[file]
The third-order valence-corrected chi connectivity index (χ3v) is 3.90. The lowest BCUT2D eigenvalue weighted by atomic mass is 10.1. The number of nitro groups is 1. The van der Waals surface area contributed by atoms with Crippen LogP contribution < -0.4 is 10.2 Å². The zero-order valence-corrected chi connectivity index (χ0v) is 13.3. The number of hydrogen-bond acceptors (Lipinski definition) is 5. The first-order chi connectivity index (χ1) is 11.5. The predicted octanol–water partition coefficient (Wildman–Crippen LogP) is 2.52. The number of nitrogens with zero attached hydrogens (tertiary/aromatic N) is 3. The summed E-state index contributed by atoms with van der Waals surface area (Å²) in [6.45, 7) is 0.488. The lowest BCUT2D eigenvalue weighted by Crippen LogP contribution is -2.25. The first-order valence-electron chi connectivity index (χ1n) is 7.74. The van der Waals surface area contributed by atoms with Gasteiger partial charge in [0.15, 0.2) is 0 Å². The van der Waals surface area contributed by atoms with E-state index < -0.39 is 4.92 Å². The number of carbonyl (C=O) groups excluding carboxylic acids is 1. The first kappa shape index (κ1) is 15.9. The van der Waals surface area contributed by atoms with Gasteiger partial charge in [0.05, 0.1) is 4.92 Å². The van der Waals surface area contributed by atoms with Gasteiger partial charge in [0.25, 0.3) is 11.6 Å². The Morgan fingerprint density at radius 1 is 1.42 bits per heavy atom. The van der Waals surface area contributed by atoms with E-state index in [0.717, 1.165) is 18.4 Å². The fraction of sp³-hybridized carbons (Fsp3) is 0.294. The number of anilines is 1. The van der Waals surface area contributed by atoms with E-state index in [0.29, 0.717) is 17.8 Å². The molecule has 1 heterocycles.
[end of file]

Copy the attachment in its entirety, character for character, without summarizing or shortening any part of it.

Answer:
The third-order valence-corrected chi connectivity index (χ3v) is 3.90. The lowest BCUT2D eigenvalue weighted by atomic mass is 10.1. The number of nitro groups is 1. The van der Waals surface area contributed by atoms with Crippen LogP contribution < -0.4 is 10.2 Å². The zero-order valence-corrected chi connectivity index (χ0v) is 13.3. The number of hydrogen-bond acceptors (Lipinski definition) is 5. The first-order chi connectivity index (χ1) is 11.5. The predicted octanol–water partition coefficient (Wildman–Crippen LogP) is 2.52. The number of nitrogens with zero attached hydrogens (tertiary/aromatic N) is 3. The summed E-state index contributed by atoms with van der Waals surface area (Å²) in [6.45, 7) is 0.488. The lowest BCUT2D eigenvalue weighted by Crippen LogP contribution is -2.25. The first-order valence-electron chi connectivity index (χ1n) is 7.74. The van der Waals surface area contributed by atoms with Gasteiger partial charge in [0.15, 0.2) is 0 Å². The van der Waals surface area contributed by atoms with E-state index < -0.39 is 4.92 Å². The number of carbonyl (C=O) groups excluding carboxylic acids is 1. The first kappa shape index (κ1) is 15.9. The van der Waals surface area contributed by atoms with Gasteiger partial charge in [0.05, 0.1) is 4.92 Å². The van der Waals surface area contributed by atoms with Gasteiger partial charge in [0.25, 0.3) is 11.6 Å². The Morgan fingerprint density at radius 1 is 1.42 bits per heavy atom. The van der Waals surface area contributed by atoms with E-state index in [0.717, 1.165) is 18.4 Å². The fraction of sp³-hybridized carbons (Fsp3) is 0.294. The number of anilines is 1. The van der Waals surface area contributed by atoms with E-state index in [0.29, 0.717) is 17.8 Å². The molecule has 1 heterocycles.